An alleged burglar was able to steal 11 firearms from Palmerston North police station because a door was left open by officers.
Police have now arrested Alan James Harris, 38, and charged him with theftlast Thursday.
Harris was allegedly able to get to the firearms by freely walking into the station and beating down the door to the armoury, Deputy Police Commissioner Mike Clement today told television programme, The AM Show.
"It's unacceptable by any standard, especially our own. Regrettably, an external secure door that should have been secure was left open," Clement said.
"There was an alarmed and secured internal door and he was able to break that down and get inside that storeroom and access the firearms."
The 11 weapons have now been recovered by police, Clement said.
No one else has been charged over the incident.
Clement said alleged theft took place "about the same time" as the local Anzac Day dawn services and that when staff left the police station, one of the rear doors was "inadvertently left open".
"As a consequence of that, we've undertaken an immediate review of that circumstance and across the rest of our police stations to make sure that this isn't repeated."
The weapons were not police firearms - they were being held as exhibits or had been handed in for destruction.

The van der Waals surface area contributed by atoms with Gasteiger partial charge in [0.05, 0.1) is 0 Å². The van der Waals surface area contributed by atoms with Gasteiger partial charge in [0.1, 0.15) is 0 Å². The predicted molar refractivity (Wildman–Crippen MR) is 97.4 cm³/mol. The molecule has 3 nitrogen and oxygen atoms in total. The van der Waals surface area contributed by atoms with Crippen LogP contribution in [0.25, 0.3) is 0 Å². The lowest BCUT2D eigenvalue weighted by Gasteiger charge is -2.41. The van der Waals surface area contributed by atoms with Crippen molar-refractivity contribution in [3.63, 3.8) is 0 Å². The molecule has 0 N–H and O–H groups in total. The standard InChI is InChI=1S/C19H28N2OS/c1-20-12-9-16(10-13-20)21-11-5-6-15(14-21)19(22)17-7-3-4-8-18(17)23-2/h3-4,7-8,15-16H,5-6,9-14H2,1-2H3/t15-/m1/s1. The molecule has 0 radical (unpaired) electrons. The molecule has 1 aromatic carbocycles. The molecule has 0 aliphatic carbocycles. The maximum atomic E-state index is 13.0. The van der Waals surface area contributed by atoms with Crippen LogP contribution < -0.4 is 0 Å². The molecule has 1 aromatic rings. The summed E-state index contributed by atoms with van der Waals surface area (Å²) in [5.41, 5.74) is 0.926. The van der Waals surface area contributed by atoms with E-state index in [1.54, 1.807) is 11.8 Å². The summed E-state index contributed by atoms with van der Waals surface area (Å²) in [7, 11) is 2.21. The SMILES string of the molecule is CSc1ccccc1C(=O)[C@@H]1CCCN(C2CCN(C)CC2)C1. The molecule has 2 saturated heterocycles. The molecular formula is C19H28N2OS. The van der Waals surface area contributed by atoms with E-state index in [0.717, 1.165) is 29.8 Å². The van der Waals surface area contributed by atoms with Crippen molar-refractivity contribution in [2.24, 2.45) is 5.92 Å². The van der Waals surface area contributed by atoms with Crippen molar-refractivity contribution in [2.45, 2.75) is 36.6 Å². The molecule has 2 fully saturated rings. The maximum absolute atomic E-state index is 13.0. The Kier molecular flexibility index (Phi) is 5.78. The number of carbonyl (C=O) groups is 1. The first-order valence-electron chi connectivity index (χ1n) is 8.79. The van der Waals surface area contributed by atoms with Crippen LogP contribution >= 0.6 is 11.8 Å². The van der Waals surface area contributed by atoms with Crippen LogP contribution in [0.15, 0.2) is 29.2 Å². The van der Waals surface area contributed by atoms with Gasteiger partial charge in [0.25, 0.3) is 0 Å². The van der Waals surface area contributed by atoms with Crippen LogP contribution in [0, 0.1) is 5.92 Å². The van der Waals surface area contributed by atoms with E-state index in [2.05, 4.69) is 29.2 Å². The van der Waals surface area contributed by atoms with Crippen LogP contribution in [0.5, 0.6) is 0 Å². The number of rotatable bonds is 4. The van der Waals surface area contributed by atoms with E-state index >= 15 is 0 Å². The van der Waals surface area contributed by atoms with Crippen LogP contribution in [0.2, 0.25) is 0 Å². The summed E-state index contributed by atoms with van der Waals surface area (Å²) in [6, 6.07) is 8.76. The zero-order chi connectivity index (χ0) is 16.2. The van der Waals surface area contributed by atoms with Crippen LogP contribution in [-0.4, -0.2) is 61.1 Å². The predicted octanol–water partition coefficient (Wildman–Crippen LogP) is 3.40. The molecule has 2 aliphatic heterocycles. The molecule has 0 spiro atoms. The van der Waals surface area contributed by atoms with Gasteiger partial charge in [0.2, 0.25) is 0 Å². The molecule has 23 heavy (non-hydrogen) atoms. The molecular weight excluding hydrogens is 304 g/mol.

The embarrassing loss occurred while gun owners are surrendering military-style semi-automatics (MSSAs) and assault rifles nationally as part of a Government buy-back scheme following the Christchurch mosque shootings.
MSSAs and assault rifles were banned in rapid law changes after the March 15 shootings. An amnesty for handing in the weapons is operating until the end of September.
When the buy-back was announced, Police Minister Stuart Nash sought police assurance they had strong processes for handling the firearms. Police said at the time they were confident they could manage the collection of the guns.
Following the alleged burglary, Nash has sought a new assurance.
However, Clement has urged people to keep hold of their guns until police make a formal announcement on how they will collect and destroy the firearms.
"We've said right from the outset, since the announcement of the legislation changes, just hold your firearms at your own secure locations while we work through a process to identify a safe way for them to be forfeited," he said.
"Handing them into police stations is one of the least preferred options with regard to how we want to take them back."